So here I am... dealing with my demons, trying to paint. It is tough when you are just learning how to paint, when you have been away from your paints for a long time, or even when you paint every day, therefore you face a blank surface often.
Painting, or rather, getting better at painting is tough stuff and not for the faint at heart.
When I want to paint, here is what I do:
I start by procrastinating. I clean the house, start laundry, eat something, anything to avoid facing the drama of it all. It is the impending disappointment that is oh so reliable. I know it is coming. I think of it as a dragon. This dragon rears it's ugly head from behind me. It breaths fire onto my art surface before it is ready to be judged. I can sense the snickering going on as I begin to paint..."she thinks THAT is the right color to start with?"..." she really should have learned to draw as a child," and it goes on like that from there.
In an effort to keep the dragon quiet yesterday, I chose to work with pears. I find that working with a subject I know really well already, helps tame that silly dragon. Because pears are organic shapes, painting them, vs. a hard edged object, like a building, allows me a little more wiggle room. By painting pears, then, I can attempt to slay the dragon.
I start with a pencil sketch. This forces me to spend time looking at my subject. By not jumping right into paints, I get myself "in the zone" and am more able to detect the nuances of what I am painting.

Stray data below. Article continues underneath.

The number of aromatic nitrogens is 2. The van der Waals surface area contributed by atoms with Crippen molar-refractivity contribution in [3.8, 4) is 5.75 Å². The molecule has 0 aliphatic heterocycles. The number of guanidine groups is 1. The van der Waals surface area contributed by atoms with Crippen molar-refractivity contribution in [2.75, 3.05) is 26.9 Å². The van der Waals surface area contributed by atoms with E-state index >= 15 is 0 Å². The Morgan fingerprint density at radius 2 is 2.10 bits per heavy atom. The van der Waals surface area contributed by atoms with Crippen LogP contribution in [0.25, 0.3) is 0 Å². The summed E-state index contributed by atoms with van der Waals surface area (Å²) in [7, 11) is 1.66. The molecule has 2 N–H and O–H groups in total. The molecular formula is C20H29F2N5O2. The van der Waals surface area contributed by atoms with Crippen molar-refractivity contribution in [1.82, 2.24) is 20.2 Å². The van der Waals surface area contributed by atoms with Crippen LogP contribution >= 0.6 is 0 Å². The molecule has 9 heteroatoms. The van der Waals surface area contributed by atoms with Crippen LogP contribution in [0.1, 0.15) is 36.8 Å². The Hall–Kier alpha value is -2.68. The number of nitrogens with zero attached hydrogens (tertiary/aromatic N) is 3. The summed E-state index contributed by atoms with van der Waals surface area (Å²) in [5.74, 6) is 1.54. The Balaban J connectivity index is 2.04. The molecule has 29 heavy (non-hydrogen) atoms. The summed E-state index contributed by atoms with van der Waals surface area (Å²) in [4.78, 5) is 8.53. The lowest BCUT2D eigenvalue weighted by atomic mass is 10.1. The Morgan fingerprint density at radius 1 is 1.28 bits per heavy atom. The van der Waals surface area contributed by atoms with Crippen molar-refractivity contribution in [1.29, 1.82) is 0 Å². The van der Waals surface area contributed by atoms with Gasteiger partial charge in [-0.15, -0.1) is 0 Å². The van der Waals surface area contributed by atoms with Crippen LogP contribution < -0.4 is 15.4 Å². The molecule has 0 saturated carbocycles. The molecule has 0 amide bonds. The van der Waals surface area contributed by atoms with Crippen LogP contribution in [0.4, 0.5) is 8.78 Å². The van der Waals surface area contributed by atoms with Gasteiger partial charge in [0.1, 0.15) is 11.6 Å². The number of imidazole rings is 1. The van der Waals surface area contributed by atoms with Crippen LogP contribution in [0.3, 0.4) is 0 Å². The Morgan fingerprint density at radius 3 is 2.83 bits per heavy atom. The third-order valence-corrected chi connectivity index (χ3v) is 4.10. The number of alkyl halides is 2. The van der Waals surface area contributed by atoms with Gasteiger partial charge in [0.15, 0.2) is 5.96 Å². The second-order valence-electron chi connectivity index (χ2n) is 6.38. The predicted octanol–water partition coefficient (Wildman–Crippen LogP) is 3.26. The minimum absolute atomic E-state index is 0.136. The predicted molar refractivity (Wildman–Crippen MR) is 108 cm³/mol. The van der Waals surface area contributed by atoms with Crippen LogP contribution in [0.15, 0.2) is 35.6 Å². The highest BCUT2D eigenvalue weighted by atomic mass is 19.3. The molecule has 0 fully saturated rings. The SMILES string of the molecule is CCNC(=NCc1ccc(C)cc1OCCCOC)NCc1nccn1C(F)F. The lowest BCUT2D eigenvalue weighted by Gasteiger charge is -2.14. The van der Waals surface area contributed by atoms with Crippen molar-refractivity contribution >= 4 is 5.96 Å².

Note how dirty my table gets. I just use my kneaded eraser directly on the table surface to clean up my mess.
Regardless, of the drawings I make before painting, it still almost impossible to quiet the voice of the dragon completely. As I paint, I try and recall the words of Ira Glass, below.
Thank you, Ira, from all of us. We need to hear that- again and again. Someday that dragon will know it's place and hang out in the corner until the painting is finished.
After sketching with my Palomino soft graphite pencil, I turned to my pastels. I like to work on a painting, from start to finish, in one sitting. It just works best that way for me. Below, you will see how I start. Since my drawing skills are sketchy (pardon the pun. I couldn't resist,) I tend to use my pastels, not as drawing tools so much, but rather like sculpting tools. I tend to work out the shapes as I go along. I work one plane, then another... stand back, adjust, stand back, adjust again, and I repeat this, over and over again, until the shape starts to emerge. I am sure there is a better way, but without lessons, this is what I found works best.
Here is the final painting:
Pears On A Tray, by Carolina Elena
pastel on sanded board 16 x 20"
Until next time,